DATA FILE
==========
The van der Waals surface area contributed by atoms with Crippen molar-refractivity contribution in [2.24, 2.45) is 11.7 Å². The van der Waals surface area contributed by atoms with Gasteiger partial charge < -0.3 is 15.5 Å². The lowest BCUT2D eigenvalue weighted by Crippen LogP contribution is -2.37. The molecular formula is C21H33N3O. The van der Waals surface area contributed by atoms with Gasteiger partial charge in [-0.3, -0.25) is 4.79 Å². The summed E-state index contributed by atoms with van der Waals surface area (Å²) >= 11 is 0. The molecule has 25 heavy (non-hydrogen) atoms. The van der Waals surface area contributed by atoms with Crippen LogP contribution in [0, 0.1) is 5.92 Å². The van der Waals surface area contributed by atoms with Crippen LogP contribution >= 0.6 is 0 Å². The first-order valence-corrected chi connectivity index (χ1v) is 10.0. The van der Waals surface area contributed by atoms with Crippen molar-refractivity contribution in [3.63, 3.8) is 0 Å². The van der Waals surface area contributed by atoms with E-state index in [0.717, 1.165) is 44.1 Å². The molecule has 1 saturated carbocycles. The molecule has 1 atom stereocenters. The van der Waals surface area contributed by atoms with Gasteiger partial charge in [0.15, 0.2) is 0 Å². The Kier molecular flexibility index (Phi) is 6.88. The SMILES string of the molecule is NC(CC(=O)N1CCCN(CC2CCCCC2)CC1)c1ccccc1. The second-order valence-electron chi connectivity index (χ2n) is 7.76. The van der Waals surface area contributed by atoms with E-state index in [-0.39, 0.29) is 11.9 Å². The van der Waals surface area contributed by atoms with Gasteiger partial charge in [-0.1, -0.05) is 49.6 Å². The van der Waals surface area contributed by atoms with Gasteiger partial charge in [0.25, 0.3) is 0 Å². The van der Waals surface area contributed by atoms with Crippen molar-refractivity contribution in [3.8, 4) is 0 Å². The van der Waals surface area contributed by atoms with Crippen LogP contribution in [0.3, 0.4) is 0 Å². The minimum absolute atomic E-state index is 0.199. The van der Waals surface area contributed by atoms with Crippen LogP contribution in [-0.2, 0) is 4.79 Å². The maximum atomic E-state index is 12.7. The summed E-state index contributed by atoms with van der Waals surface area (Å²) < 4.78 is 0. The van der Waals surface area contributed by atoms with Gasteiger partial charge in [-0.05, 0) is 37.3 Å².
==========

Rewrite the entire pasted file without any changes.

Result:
The van der Waals surface area contributed by atoms with Crippen molar-refractivity contribution in [2.24, 2.45) is 11.7 Å². The van der Waals surface area contributed by atoms with Gasteiger partial charge < -0.3 is 15.5 Å². The lowest BCUT2D eigenvalue weighted by Crippen LogP contribution is -2.37. The molecular formula is C21H33N3O. The van der Waals surface area contributed by atoms with Gasteiger partial charge in [-0.3, -0.25) is 4.79 Å². The summed E-state index contributed by atoms with van der Waals surface area (Å²) >= 11 is 0. The molecule has 25 heavy (non-hydrogen) atoms. The van der Waals surface area contributed by atoms with Crippen LogP contribution in [0, 0.1) is 5.92 Å². The van der Waals surface area contributed by atoms with Crippen LogP contribution >= 0.6 is 0 Å². The first-order valence-corrected chi connectivity index (χ1v) is 10.0. The van der Waals surface area contributed by atoms with Crippen molar-refractivity contribution in [3.63, 3.8) is 0 Å². The van der Waals surface area contributed by atoms with E-state index in [0.717, 1.165) is 44.1 Å². The molecule has 1 saturated carbocycles. The molecule has 1 atom stereocenters. The van der Waals surface area contributed by atoms with Gasteiger partial charge in [0.15, 0.2) is 0 Å². The Kier molecular flexibility index (Phi) is 6.88. The SMILES string of the molecule is NC(CC(=O)N1CCCN(CC2CCCCC2)CC1)c1ccccc1. The second-order valence-electron chi connectivity index (χ2n) is 7.76. The van der Waals surface area contributed by atoms with E-state index in [-0.39, 0.29) is 11.9 Å². The van der Waals surface area contributed by atoms with Gasteiger partial charge in [-0.1, -0.05) is 49.6 Å². The van der Waals surface area contributed by atoms with Gasteiger partial charge in [0.25, 0.3) is 0 Å². The van der Waals surface area contributed by atoms with Crippen molar-refractivity contribution in [3.8, 4) is 0 Å². The van der Waals surface area contributed by atoms with Crippen LogP contribution in [0.3, 0.4) is 0 Å². The minimum absolute atomic E-state index is 0.199. The van der Waals surface area contributed by atoms with Crippen LogP contribution in [-0.2, 0) is 4.79 Å². The maximum atomic E-state index is 12.7. The summed E-state index contributed by atoms with van der Waals surface area (Å²) < 4.78 is 0. The van der Waals surface area contributed by atoms with Gasteiger partial charge in [-0.05, 0) is 37.3 Å².